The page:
AZM Transition Issues Workgroup April 19, 2007 Conference Call Summary
PPDC AZM Transition Issues Workgroup
April 19, 2007 Conference Call Summary
1:00 – 2:00 PM (EST)
Call participants: Dave Trinka, Larry Olsen, Mark Whalon, Andrew Beyak, Hang Tang, Stephen Goodacre, Al Jennings, Mike Willett, Ann Pingitore, Adam Sharp, Jeff Zellers, Kobe Long, Ephi Gur, Larry Hodges, Scott Rollins, Janis McFarland, Shelley Davis, Paula Paul, Rebeckah Freeman Adcock, Bob McClain, Pat Cimino, Katie Hall, Arnet Jones, Rick Keigwin, Linda Murray, Tom Brennan, Steve Jarboe, Diann Sims, Margaret Rice, Barbara VanTil, Lori Berger, Pierre Beauchamp, Debby LeBlanc, Andrea Martin, Christopher Dufault
Rick Keigwin thanked the group for a good first meeting in March and for comments on the draft meeting summary. Rick Keigwin reminded the group that it is still working under Federal Advisory Committee Act (FACA) guidelines so a meeting summary will be circulated and posted for this call. Rick Keigwin also noted that some work has been done on the case studies discussed at the meeting on March 6, 2007. There has been work on regulatory process front and best practices front and we will have those out for review shortly.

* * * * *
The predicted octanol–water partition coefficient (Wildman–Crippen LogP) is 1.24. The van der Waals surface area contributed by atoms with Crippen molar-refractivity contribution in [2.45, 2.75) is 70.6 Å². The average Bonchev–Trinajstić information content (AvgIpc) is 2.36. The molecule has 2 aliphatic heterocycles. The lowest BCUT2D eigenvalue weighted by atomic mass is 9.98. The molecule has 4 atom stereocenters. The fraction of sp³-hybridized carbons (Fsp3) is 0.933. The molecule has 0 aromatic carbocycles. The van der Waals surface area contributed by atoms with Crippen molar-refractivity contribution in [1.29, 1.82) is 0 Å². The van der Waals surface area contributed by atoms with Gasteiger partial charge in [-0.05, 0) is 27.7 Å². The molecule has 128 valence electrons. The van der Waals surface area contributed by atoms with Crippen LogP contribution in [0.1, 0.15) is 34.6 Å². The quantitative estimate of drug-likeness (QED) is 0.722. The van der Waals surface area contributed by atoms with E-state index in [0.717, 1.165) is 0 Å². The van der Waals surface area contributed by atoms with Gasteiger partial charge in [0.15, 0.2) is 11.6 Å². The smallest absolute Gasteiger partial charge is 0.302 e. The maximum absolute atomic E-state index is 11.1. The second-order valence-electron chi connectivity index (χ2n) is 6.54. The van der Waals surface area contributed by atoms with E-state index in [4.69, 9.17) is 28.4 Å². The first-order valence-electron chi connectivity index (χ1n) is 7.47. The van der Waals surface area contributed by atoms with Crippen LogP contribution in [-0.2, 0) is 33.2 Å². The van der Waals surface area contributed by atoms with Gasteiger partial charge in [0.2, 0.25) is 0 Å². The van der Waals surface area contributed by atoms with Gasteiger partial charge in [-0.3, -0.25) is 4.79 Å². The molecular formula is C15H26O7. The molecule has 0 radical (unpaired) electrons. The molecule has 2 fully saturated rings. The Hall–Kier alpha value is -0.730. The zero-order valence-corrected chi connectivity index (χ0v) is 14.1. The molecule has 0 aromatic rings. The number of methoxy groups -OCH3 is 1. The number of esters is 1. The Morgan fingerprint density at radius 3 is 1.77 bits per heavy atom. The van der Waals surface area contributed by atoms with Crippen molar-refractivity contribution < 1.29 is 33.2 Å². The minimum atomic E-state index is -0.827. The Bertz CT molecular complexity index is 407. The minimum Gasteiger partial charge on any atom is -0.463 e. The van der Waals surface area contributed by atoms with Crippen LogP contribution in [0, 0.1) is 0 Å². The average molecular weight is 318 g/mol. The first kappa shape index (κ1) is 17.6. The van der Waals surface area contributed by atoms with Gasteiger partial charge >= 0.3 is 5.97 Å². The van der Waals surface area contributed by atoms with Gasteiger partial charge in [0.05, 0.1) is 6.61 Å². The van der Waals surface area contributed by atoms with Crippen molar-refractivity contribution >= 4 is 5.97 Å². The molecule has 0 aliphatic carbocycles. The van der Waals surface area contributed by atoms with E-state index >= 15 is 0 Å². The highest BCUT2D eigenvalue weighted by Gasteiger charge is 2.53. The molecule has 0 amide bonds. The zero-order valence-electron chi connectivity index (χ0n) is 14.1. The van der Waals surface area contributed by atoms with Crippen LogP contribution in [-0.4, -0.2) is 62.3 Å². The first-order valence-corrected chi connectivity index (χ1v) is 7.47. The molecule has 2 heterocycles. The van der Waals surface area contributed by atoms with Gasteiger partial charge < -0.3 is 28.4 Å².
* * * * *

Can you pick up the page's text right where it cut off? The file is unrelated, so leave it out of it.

One workgroup member requested a membership list with contact information for the other members of the workgroup. Rick Keigwin asked if there was anyone opposed to sharing this information with other members of workgroup. No one objected. A membership list with contact information will be circulated.
Rick Keigwin thanked Mike Willett and Jay Brunner for putting together the draft case study on Washington apples and Jeff Zellers, Adam Sharp and Barbara VanTil for developing the draft case study for Ohio parsley.